Even “Siggi” Hjartarson, founder of the Icelandic Phallological Museum, admits that the project began as a joke. Now, on the verge of finishing his 40-year quest to build a complete collection of mammalian penises, he has specimens from every species except one: a human. Fortunately, a volunteer arrives in the form of Pall Arason, a famous Icelandic adventurer and well-known womanizer, who’s kept a log of his conquests throughout the decades. The postmortem donation will be exactly the sort of centerpiece Hjartarson always imagined for the space—a schlong worthy of immortality.
As unlikely as Arason’s bequest might seem, he’s not the only one determined to donate his junk. Into the fray jumps California’s Tom Mitchell, a swaggering, well-endowed cowboy type whose first wife apparently nicknamed his penis Elmo, “a long time before any Muppets characters were out there.” For Mitchell, who sends Hjartarson rambling emails about his plans for how Elmo should be presented to the museum-going public, it’s essential that his organ be “the world’s first true penis celebrity.” He gets stars and stripes tattooed on his dick head, because everyone needs to know that Elmo belonged to an American. But that’s not the half of it: Mitchell insists on landing the first human johnson in Hjartarson’s collection. And in order to beat the nonagenarian Arason, he plans to cut it off before he dies.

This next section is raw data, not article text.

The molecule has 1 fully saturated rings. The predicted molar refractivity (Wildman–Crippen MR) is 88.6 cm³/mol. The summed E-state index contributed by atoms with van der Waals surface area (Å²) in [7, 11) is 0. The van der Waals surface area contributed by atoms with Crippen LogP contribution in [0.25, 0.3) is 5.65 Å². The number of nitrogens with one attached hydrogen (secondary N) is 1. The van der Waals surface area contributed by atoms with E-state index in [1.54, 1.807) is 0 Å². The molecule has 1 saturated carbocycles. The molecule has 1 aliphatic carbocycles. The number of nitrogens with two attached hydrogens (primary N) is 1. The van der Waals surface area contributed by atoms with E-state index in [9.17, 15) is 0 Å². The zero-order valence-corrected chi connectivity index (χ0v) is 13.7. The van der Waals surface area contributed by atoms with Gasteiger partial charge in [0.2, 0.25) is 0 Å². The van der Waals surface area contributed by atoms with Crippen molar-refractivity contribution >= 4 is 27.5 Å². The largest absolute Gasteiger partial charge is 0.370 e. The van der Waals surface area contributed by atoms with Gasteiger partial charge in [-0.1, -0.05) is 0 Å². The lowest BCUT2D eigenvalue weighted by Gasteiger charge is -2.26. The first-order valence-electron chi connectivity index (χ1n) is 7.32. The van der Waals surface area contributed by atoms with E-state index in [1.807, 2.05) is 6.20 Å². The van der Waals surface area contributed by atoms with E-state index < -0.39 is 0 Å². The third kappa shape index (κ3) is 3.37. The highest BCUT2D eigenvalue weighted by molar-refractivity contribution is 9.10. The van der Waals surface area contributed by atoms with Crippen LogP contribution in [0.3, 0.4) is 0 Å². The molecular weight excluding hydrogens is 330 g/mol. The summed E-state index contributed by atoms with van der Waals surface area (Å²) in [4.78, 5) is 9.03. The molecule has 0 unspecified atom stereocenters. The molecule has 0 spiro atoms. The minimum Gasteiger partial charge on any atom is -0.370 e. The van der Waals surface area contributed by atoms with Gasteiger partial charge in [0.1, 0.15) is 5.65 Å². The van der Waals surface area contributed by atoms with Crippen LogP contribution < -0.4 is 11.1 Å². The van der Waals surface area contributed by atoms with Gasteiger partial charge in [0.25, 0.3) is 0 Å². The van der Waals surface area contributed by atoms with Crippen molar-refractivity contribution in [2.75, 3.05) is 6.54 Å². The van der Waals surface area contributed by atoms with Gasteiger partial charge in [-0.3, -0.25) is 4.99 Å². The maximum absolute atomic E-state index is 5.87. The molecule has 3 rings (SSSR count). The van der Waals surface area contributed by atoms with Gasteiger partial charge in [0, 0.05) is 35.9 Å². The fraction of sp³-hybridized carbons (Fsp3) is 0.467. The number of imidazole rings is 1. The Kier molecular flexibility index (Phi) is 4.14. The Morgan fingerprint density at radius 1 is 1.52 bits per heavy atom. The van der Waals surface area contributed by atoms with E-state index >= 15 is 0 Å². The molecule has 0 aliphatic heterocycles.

The ensuing competition makes it, er, hard not to root for Arason; call it The King Of Dong. But what at first seems snicker-worthy in Jonah Bekhor and Zach Math’s documentary quickly turns into something more humane and offbeat. Like Fast, Cheap, And Out Of Control and some of Werner Herzog’s chronicles of quixotic determination, The Final Member becomes an ode to its subjects’ lifelong dreams—however outrageous they may seem—and the legacies the men are determined to leave behind. As tempting as it is to laugh at Hjartarson’s cock-themed Christmas cutlery and his bowties made from sperm whale penis skin, he notes that his focus has always been on removing the taboo from the male genitalia, a naturalist’s instinct that seems both noble and poignant, given that his own health has begun to falter. The Final Member boasts a stranger-than-fiction subject so odd and funny it almost couldn’t miss. But Bekhor and Math make the film much more than a limp gag.